NR Digital

The Painted Outlaw

by Kevin D. Williamson
On tattoos and faux-rebellion

Earlier this year, the cover of Rolling Stone magazine featured an image of Johnny Depp, costumed for his role as Tonto opposite Armie Hammer’s Lone Ranger, under the headline “Johnny Depp: An Outlaw Looks at 50.” Mr. Depp strikes me as an interesting man, one with a bit more panache than the typical Hollywood star and maybe a little bit of taste. But an outlaw? Setting aside for the moment the question of whether an outlaw is a desirable thing to be anywhere outside the creaking perpetual masturbatory adolescence of the sort of people who read Rolling Stone, Mr. Depp is not an outlaw. He may in fact be the farthest thing from an outlaw it is possible to be: a contracted employee of the Walt Disney Company. A heavily tattooed employee of the Walt Disney Company.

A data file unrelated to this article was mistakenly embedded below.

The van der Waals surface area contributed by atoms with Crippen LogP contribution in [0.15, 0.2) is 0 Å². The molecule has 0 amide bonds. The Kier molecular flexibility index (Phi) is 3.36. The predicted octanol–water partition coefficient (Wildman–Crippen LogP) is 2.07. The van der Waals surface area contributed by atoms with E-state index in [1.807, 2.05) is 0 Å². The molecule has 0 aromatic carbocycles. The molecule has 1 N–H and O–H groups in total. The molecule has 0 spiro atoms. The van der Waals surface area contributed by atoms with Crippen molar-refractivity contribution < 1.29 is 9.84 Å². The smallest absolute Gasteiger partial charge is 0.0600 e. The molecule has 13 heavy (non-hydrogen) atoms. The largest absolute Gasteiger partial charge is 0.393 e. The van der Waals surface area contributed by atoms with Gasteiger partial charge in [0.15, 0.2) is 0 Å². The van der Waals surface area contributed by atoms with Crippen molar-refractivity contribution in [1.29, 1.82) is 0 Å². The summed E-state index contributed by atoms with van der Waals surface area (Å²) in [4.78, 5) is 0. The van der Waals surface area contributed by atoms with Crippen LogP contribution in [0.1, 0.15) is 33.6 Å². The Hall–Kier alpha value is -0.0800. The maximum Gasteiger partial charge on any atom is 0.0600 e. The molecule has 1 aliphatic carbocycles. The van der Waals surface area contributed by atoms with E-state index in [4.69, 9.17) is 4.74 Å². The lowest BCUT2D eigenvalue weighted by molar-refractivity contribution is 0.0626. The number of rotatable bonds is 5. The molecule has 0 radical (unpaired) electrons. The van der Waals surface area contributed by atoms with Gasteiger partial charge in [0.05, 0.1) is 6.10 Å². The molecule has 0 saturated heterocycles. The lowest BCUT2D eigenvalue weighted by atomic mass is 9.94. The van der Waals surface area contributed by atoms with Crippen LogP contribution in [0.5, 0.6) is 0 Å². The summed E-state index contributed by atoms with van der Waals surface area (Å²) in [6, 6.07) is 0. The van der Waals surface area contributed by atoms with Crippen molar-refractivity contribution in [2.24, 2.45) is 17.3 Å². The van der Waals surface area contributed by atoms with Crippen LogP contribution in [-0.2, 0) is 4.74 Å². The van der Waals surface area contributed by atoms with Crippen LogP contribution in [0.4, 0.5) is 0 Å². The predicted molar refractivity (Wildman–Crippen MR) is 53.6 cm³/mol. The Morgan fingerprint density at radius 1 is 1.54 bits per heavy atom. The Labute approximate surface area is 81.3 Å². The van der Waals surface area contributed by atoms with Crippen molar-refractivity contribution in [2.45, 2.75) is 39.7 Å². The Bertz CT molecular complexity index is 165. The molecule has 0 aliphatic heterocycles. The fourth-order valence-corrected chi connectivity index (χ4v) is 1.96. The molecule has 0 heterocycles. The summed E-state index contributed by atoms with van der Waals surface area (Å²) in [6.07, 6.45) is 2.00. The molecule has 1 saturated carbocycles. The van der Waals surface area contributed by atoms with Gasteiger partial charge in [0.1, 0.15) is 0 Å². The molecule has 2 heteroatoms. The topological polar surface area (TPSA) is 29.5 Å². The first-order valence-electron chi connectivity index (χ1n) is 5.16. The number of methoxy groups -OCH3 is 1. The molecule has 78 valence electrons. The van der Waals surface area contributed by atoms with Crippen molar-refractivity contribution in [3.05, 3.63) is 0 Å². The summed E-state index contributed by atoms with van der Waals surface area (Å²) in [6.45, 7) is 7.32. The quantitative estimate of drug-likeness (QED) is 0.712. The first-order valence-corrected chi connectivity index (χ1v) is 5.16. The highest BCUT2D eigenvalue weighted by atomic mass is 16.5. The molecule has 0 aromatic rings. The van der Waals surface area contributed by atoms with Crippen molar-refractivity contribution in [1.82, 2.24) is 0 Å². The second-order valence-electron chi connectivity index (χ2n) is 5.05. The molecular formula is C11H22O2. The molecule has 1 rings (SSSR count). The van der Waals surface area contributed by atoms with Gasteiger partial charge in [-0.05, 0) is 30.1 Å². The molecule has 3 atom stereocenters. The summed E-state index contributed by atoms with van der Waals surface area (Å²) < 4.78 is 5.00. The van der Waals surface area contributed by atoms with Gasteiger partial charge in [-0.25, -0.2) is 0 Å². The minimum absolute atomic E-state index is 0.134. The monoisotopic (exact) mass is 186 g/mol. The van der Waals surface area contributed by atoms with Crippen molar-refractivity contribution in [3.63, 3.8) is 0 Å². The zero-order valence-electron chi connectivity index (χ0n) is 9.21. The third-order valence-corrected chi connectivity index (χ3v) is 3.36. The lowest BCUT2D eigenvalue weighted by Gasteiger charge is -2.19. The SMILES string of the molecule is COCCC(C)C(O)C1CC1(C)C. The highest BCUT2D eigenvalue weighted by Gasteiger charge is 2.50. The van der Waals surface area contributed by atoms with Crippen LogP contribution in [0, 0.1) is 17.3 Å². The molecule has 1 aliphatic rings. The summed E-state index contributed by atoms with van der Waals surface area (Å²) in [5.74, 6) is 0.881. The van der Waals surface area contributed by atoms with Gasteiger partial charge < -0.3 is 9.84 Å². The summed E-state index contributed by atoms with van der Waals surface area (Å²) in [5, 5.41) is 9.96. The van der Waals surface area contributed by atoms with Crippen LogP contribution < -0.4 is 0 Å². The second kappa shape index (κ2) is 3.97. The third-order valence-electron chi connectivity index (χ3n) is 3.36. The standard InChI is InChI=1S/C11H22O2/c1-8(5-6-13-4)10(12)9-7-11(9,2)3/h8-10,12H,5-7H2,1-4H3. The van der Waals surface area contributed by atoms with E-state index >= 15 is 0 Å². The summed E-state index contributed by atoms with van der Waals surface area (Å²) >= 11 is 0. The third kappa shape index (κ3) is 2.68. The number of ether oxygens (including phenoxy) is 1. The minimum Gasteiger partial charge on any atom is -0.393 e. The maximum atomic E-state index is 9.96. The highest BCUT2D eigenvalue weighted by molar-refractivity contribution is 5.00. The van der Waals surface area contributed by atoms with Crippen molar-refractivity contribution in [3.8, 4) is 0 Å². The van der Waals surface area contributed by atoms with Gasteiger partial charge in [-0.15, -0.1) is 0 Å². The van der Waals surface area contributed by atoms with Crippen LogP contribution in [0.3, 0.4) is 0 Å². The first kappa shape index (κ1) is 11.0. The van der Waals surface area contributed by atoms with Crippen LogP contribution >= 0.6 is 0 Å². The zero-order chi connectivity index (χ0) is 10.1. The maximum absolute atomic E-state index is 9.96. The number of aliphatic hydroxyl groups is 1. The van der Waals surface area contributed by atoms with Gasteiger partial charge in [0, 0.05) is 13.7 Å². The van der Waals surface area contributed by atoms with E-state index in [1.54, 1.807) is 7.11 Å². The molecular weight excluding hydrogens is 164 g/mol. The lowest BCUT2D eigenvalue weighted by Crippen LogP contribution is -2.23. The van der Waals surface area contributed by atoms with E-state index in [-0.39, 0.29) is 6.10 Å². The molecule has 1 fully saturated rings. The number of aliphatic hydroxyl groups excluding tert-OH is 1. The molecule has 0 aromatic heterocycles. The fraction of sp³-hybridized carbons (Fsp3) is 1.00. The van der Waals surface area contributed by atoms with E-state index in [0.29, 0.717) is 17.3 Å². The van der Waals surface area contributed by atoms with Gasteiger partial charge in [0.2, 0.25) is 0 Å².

Mr. Depp has made some interesting films over the years, but his well-buttered bread owes its savor to his having spent years portraying an unthreatening, broadly comical character based on a theme-park ride that was, as a matter of historical interest, the last one whose development was personally overseen by Walt Disney himself. Some of those pirates from the original ride had tattoos, and several tattoo parlors now offer Pirates of the Caribbean–themed tattoos. You know who has one? Johnny Depp. Getting a tattoo based on a movie starring you: That’s outlaw.

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